Understanding contracts is crucial knowledge for the small business owner. Whether you are new to business, or a seasoned entrepreneur, you can benefit from reviewing the basic structure of a legal contract. In this article we will review some elementary steps to creating an effective contract. As an owner of several business, I have used these very principals to my benefit.
1. CONTRACTS SHOULD BE IN WRITING
It almost goes without saying that you should get everything in writing. Verbal contracts are not reliable and may not be enforceable under certain circumstances. It is best to use written contracts that specifically spell out the terms of the agreement. In fact, there are certain agreements that unless written are unenforceable as a matter of law.
2. SPEAK ENGLISH
Make sure to use clear, understandable language in a written contract. Even though you are creating a legal document you don't have to write like a business law attorney. Use everyday terms to describe products, services or locations. Try not to use too much industry jargon unless it is clear that both sides understand the term. Please understand that if a contract dispute arises, a Judge and possibly a Jury will be left with the task of interpreting the meaning of your document. It is much easier for the jury and Judge, if the document is understandable to the average person.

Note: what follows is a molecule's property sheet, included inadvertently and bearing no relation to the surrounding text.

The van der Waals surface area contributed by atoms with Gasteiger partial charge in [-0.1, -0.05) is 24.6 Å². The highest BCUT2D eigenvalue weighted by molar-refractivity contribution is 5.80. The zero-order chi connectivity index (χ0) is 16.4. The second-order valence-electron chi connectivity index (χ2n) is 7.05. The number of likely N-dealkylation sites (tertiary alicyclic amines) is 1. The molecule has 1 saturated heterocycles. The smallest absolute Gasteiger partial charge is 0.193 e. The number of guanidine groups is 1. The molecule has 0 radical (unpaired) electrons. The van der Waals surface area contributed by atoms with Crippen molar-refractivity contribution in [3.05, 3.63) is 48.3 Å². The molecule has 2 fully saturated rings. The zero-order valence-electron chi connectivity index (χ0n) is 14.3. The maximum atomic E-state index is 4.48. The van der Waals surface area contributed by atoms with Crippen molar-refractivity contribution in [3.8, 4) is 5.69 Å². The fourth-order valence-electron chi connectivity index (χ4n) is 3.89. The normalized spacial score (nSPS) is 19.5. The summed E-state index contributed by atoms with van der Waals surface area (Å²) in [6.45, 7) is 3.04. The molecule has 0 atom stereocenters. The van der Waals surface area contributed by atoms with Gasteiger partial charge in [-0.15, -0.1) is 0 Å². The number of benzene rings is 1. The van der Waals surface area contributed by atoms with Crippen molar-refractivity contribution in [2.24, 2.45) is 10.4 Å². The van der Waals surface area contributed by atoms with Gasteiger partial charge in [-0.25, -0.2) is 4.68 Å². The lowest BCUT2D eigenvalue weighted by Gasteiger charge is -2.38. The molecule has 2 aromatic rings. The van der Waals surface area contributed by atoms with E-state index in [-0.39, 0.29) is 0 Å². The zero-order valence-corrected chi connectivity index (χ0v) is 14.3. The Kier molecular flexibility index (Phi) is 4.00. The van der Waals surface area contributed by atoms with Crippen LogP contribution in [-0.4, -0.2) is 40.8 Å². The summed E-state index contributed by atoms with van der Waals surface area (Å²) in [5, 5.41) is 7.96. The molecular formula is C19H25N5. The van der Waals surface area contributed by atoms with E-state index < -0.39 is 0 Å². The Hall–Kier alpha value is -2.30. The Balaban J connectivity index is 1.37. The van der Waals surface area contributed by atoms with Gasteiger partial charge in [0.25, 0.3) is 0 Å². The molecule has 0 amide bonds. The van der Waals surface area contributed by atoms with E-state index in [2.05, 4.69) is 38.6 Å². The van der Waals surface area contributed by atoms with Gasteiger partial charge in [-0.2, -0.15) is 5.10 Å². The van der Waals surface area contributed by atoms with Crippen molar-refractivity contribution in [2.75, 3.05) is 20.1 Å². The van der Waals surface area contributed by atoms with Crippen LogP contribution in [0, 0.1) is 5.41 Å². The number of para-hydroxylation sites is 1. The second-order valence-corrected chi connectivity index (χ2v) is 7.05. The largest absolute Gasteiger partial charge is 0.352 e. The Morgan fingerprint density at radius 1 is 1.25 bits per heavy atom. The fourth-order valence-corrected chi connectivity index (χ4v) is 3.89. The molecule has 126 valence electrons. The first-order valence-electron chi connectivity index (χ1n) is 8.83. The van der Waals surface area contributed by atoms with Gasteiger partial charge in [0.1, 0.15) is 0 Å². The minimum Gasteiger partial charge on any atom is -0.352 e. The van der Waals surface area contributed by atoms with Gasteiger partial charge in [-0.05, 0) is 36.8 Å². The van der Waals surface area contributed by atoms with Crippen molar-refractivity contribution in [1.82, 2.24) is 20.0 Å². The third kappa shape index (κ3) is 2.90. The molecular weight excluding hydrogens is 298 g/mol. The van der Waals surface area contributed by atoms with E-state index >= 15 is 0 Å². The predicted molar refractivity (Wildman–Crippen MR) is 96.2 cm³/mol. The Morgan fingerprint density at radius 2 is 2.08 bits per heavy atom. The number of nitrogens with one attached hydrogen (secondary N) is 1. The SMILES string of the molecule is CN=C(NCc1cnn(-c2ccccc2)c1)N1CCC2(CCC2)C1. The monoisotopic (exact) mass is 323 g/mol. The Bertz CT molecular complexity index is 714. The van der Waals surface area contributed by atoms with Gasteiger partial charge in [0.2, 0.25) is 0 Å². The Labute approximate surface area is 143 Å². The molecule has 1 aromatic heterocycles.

3. BE SPECIFIC
Use very detailed language to avoid challenges to the document. Make sure to use proper names for parties to the contract, and note specific dates when necessary. Do not allow any wiggle room in your document. You may need help from a business attorney to make sure your contract contains enough specificity.
4. BE UP FRONT ABOUT PAYMENT INFO
One of the most important sections of a contract is the payment section. This is what allows one party to receive compensation for their services. Yet, it is important to make sure that payment amounts, dates and methods are clearly defined to each party's satisfaction. You're in business to get paid so make it easy to get the money. If you are not paid and you need to sue, you better have a provision in your contract that will allow you to collect your attorneys fees and costs as well as interest provisions, otherwise, some Judges will NOT award them to you, even though you won your case.
5. DON'T FORGET STATE LAW ISSUES
Every state has its own laws concerning the formation and performance of contracts. It is important you understand how your state deals with each issue. For a thorough overview of the applicable state law issues you may want to contact an experienced lawyer who practices business law such as Gavin Collier. An experienced attorney can help you create a contract template that can be used for all your business deals.
6. A WORD ABOUT CONTRACT TERMINATION
Each contract needs to state how and when it will end. You may include termination events such as a failure to pay or a late delivery. You might also decide to make a contract dependent on a certain period of time. Either way, it is good to have a clear, defining action that will terminate the obligations of one or both parties.
As you can see from above you need to make sure a contract is covered from beginning to end. It is best if business owners seek out counsel to assist them in creating contracts. Doing so helps them to limit liability and to avoid any undesired effects. If you have an issue in business law contact the Collier Law Office. 801-916-1910.